Docker - Run Multiple Docker Websites On The Same Host

Problem

One cannot run multiple containers that use the same port, on the same host. This problem has bothered me ever since I started using docker (way back when it was version 0.7). This is a big issue for me since most of the projects I work on are web applications which all want to use port 80/443 by default, and I can't expect my users to remember to manually specify random port numbers at the end of the URL.

Updated Solution

Go here to get a more up-to-date and better solution than the one outlined in this post.

Solution

We are going to provide each container with their own public IP address on the same subnet as the host.

Since IPv4 addresses are becoming sparse, this will not work on Amazon/Rackspace/Digital Ocean where they only allow 1 public IP per virtual machine. If this is only for websites, you need to use a website reverse proxy instead.

Steps

Create a Bridge

Bridges are like routers, except that they redirect packets based on the MAC address rather than the IP address. This is great because it means we are not going to have to create forwarding rules in iptables for each IP of the docker containers.

editor /etc/network/interfaces

Make it look something like below.
auto eth0
iface eth0 inet static

# bridge for the docker containers network to connect to main
auto wan
iface wan inet static
        address [HOST IP HERE]
        netmask [NETMASK HERE e.g. 255.255.255.0]
        gateway [GATEWAY IP e.g. 192.168.1.1 or 192.168.1.254]
        dns-nameservers [nameserver IPs e.g. 8.8.8.8 8.8.4.4]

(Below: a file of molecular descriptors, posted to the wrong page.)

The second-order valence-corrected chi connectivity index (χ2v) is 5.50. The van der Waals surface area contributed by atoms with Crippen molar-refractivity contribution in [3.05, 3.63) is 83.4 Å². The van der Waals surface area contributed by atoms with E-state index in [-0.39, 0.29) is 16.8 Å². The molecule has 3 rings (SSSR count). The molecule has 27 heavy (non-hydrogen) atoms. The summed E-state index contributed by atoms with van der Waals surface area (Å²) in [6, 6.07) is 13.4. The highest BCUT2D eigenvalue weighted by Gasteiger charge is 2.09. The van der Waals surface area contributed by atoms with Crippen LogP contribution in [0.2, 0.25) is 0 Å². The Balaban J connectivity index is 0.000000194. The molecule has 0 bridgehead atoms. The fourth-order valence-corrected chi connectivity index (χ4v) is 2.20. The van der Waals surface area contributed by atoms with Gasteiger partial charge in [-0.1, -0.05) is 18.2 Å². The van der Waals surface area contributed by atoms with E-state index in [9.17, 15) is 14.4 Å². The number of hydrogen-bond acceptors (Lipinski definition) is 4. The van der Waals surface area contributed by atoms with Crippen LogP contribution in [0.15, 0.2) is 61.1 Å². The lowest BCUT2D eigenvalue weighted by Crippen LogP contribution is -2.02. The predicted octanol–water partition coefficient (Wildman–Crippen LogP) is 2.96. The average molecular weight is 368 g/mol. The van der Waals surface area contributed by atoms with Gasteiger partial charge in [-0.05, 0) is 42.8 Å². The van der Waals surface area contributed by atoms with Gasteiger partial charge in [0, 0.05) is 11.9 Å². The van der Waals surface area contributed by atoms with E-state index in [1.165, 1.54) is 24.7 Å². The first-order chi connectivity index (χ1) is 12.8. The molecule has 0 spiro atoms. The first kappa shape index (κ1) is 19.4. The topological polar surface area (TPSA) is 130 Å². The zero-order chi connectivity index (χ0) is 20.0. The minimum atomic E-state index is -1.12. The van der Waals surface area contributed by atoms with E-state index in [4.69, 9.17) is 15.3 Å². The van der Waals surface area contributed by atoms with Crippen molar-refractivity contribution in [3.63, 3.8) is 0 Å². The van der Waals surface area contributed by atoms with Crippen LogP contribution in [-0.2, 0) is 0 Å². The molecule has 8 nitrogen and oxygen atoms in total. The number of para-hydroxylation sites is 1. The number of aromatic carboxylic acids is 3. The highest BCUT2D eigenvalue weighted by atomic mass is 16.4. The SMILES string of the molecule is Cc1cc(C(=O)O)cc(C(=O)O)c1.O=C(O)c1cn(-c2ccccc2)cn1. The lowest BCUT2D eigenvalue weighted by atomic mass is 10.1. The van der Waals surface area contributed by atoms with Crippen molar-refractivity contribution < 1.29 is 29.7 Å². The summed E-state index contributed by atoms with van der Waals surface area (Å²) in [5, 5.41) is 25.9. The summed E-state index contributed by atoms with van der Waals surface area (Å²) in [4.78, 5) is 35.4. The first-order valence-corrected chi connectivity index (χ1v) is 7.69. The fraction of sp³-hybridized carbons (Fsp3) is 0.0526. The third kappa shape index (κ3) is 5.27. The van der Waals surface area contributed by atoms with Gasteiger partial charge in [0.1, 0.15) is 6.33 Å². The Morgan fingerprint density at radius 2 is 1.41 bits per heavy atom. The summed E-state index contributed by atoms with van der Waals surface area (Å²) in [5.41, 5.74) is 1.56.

bridge_ports eth0
        bridge_stp off
        bridge_fd 0
        bridge_maxwait 0
You may need to change eth0 to eth1 etc if you have a different setup
You can call your bridge something other than
wan
, just make sure to take that into account in the rest of the tutorial.

Create Docker Start Script

Normally when you deploy a container, it is something like below which can be easily typed into the terminal:

docker run -d -p 80:80 [my-image]
However, you will need to use the following configuration, so I suggest you create a script that you can call later.
docker run \
--net="none" \ \
--lxc-conf="lxc.network.type = veth" \
--lxc-conf="lxc.network.ipv4 = [docker container ip]/[cidr]" \
--lxc-conf="lxc.network.ipv4.gateway = [gateway ip]" \
--lxc-conf="lxc.network.link = wan" \
--lxc-conf="lxc.network.name = eth0" \
--lxc-conf="lxc.network.flags = up" \
-d [Docker Image ID]
You can change eth0 to be somethng like eth123, it won't make any difference. It just means that your interface will appear as eth123 from inside the container.
My example:
docker run \
--net="none" \ \
--lxc-conf="lxc.network.type = veth" \
--lxc-conf="lxc.network.ipv4 = 192.168.1.25/24" \
--lxc-conf="lxc.network.ipv4.gateway = 192.168.1.1" \
--lxc-conf="lxc.network.link = wan" \
--lxc-conf="lxc.network.name = eth123" \
--lxc-conf="lxc.network.flags = up" \
-d `docker images -q | sed -n 1p`
The above will create a container that is publicly accessible at 192.168.1.24

You no longer need to worry about specifying ports, however you are going to have to keep track of your IP's which is easily done by creating a single deployment script per container that you want to run.

Virtualbox Debugging Note

If you are testing this using a host within Virtualbox and you find out that your containers do not have internet access, please make sure that you have set up your network for the VM as follows (see the Promiscuous Mode setting):

References

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